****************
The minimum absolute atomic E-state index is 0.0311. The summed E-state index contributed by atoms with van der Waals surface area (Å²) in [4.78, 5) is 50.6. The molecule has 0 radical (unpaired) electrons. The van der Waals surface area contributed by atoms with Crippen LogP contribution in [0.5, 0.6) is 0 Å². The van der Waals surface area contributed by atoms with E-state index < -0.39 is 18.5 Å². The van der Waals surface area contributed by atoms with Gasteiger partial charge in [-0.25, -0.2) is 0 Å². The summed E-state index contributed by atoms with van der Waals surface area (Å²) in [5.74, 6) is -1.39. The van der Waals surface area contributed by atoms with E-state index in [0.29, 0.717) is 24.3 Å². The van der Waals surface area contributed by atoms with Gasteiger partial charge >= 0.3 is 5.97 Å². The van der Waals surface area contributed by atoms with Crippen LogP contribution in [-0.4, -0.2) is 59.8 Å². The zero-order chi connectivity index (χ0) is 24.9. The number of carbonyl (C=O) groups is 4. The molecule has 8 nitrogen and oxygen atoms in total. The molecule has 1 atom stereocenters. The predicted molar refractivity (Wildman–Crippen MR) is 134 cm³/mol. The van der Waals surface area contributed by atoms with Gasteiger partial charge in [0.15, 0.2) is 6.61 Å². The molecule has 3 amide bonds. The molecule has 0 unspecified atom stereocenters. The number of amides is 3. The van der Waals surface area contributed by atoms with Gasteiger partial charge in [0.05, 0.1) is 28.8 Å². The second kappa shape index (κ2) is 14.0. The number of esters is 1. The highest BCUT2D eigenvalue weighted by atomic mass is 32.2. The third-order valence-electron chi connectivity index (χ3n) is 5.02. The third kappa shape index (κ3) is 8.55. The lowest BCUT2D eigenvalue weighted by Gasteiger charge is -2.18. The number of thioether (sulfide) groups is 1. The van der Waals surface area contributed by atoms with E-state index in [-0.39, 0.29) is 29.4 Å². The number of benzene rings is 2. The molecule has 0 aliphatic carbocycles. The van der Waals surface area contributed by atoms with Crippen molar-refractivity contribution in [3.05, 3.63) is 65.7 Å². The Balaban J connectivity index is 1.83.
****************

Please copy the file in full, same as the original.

The minimum absolute atomic E-state index is 0.0311. The summed E-state index contributed by atoms with van der Waals surface area (Å²) in [4.78, 5) is 50.6. The molecule has 0 radical (unpaired) electrons. The van der Waals surface area contributed by atoms with Crippen LogP contribution in [0.5, 0.6) is 0 Å². The van der Waals surface area contributed by atoms with E-state index < -0.39 is 18.5 Å². The van der Waals surface area contributed by atoms with Gasteiger partial charge in [-0.25, -0.2) is 0 Å². The summed E-state index contributed by atoms with van der Waals surface area (Å²) in [5.74, 6) is -1.39. The van der Waals surface area contributed by atoms with E-state index in [0.29, 0.717) is 24.3 Å². The van der Waals surface area contributed by atoms with Gasteiger partial charge >= 0.3 is 5.97 Å². The van der Waals surface area contributed by atoms with Crippen LogP contribution in [-0.4, -0.2) is 59.8 Å². The zero-order chi connectivity index (χ0) is 24.9. The number of carbonyl (C=O) groups is 4. The molecule has 8 nitrogen and oxygen atoms in total. The molecule has 1 atom stereocenters. The predicted molar refractivity (Wildman–Crippen MR) is 134 cm³/mol. The van der Waals surface area contributed by atoms with Gasteiger partial charge in [0.15, 0.2) is 6.61 Å². The molecule has 3 amide bonds. The molecule has 0 unspecified atom stereocenters. The number of amides is 3. The van der Waals surface area contributed by atoms with Gasteiger partial charge in [0.05, 0.1) is 28.8 Å². The second kappa shape index (κ2) is 14.0. The number of esters is 1. The highest BCUT2D eigenvalue weighted by atomic mass is 32.2. The third-order valence-electron chi connectivity index (χ3n) is 5.02. The third kappa shape index (κ3) is 8.55. The lowest BCUT2D eigenvalue weighted by Gasteiger charge is -2.18. The number of thioether (sulfide) groups is 1. The van der Waals surface area contributed by atoms with E-state index in [-0.39, 0.29) is 29.4 Å². The number of benzene rings is 2. The molecule has 0 aliphatic carbocycles. The van der Waals surface area contributed by atoms with Crippen molar-refractivity contribution in [3.05, 3.63) is 65.7 Å². The Balaban J connectivity index is 1.83.